Brennan I remember more vividly, specifically for a speech he gave our class some time before we graduated from St. Jerome’s in 2001. It was about bullying and name-calling and I’m sure there was a be-a-better-Catholic lesson thrown in there. He dropped in the words “bitch” and “slut” to appeal to his pre-teen audience, and he told us about his boyhood fights with his brother. He was relating to us, all the while allegedly targeting boys my age to fulfill his sexual desires.
No doubt I know the fifth-grade accuser, too, though he remains unidentified. He could have pumped a keg for me in high school. We might be Facebook friends. And yet for all the close-knittedness that exists in Philadelphia, I remained blissfully ignorant to the goings-on at St. Jerome’s until a grand jury brought them front and center in 2011.
Did you hear about Shero? Weren’t you guys altar servers? Remember that time Shero blamed Sara for breaking the Mary statue?
Even as my friends and I talked that day in 2011 about the charges, most of what we remembered from sixth-grade were funny moments and the effort we put into choosing our confirmation names. Christina, Marie, Felicity, Patrick, Mark…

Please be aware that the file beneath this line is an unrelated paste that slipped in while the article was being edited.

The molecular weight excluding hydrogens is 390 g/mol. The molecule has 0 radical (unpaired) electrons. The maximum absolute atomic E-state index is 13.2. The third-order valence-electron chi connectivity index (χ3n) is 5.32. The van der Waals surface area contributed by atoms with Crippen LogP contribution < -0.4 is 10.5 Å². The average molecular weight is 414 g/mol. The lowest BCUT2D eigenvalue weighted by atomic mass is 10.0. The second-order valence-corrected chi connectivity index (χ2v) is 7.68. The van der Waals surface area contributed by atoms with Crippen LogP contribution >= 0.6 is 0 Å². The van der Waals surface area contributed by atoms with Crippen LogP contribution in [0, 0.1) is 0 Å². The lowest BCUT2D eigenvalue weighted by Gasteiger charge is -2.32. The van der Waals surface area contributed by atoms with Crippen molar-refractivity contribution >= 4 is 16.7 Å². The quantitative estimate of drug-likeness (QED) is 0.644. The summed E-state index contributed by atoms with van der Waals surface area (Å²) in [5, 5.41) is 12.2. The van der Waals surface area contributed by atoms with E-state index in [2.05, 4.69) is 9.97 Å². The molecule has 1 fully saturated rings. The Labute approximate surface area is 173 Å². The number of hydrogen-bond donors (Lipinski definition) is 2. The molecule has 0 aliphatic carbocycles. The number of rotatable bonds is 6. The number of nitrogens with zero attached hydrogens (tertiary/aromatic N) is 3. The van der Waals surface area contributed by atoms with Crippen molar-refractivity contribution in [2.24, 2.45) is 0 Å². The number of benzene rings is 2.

It’s not that we were shocked at the allegations, given it’s not uncommon to hear of abuse charges against Catholic priests. It’s not that we could or couldn’t imagine Shero or these priests assaulting students. What still leaves me confused and a little guilty is that despite reading the gruesomely detailed report of a student’s alleged rape, I have only fond memories of sixth grade. I’m sure that has plenty to do with having best friends so great that we still choose to be around each other.
It makes me sad that that fifth-grade boy probably didn’t experience the joy of using colored pens to exchange end-of-the-year pleasantries with his classmates on his blue oxford shoes. I saved those shoes, knowing I’d never remember the messages scrawled on them. But that boy left St. Jerome’s with terrible memories he’ll never be able to escape.
As the trial for Shero and Engelhardt gets underway, I just hope everyone involved finds justice. I know I’ll be paying close attention.